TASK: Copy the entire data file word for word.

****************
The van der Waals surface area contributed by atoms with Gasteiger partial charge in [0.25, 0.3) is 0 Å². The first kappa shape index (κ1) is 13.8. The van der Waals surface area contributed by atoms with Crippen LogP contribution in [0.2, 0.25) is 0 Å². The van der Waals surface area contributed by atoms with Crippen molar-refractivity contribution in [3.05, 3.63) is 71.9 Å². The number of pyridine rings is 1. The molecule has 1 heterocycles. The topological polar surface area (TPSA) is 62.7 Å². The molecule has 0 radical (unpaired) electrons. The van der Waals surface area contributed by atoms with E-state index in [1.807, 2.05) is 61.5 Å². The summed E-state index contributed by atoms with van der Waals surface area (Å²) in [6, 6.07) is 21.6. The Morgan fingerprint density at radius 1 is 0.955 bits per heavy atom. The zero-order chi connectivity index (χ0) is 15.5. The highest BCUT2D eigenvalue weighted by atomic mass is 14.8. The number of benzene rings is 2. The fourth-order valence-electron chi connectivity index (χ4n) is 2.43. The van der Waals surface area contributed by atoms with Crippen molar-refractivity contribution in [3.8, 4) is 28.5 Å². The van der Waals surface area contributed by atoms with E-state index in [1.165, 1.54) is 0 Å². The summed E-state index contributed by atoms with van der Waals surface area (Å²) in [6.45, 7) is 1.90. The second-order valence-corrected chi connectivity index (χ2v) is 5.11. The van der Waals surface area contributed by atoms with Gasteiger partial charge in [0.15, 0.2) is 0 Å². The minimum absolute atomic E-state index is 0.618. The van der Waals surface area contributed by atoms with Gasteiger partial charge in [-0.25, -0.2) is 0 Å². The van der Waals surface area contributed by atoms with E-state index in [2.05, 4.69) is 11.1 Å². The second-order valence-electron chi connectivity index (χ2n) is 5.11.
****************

The van der Waals surface area contributed by atoms with Gasteiger partial charge in [0.25, 0.3) is 0 Å². The first kappa shape index (κ1) is 13.8. The van der Waals surface area contributed by atoms with Crippen LogP contribution in [0.2, 0.25) is 0 Å². The van der Waals surface area contributed by atoms with Crippen molar-refractivity contribution in [3.05, 3.63) is 71.9 Å². The number of pyridine rings is 1. The molecule has 1 heterocycles. The topological polar surface area (TPSA) is 62.7 Å². The molecule has 0 radical (unpaired) electrons. The van der Waals surface area contributed by atoms with E-state index in [1.807, 2.05) is 61.5 Å². The summed E-state index contributed by atoms with van der Waals surface area (Å²) in [6, 6.07) is 21.6. The Morgan fingerprint density at radius 1 is 0.955 bits per heavy atom. The zero-order chi connectivity index (χ0) is 15.5. The highest BCUT2D eigenvalue weighted by atomic mass is 14.8. The number of benzene rings is 2. The fourth-order valence-electron chi connectivity index (χ4n) is 2.43. The van der Waals surface area contributed by atoms with Crippen molar-refractivity contribution in [3.8, 4) is 28.5 Å². The van der Waals surface area contributed by atoms with E-state index in [1.165, 1.54) is 0 Å². The summed E-state index contributed by atoms with van der Waals surface area (Å²) in [6.45, 7) is 1.90. The second-order valence-corrected chi connectivity index (χ2v) is 5.11. The van der Waals surface area contributed by atoms with Gasteiger partial charge in [0.15, 0.2) is 0 Å². The minimum absolute atomic E-state index is 0.618. The van der Waals surface area contributed by atoms with Gasteiger partial charge in [-0.25, -0.2) is 0 Å². The van der Waals surface area contributed by atoms with E-state index in [2.05, 4.69) is 11.1 Å². The second-order valence-electron chi connectivity index (χ2n) is 5.11.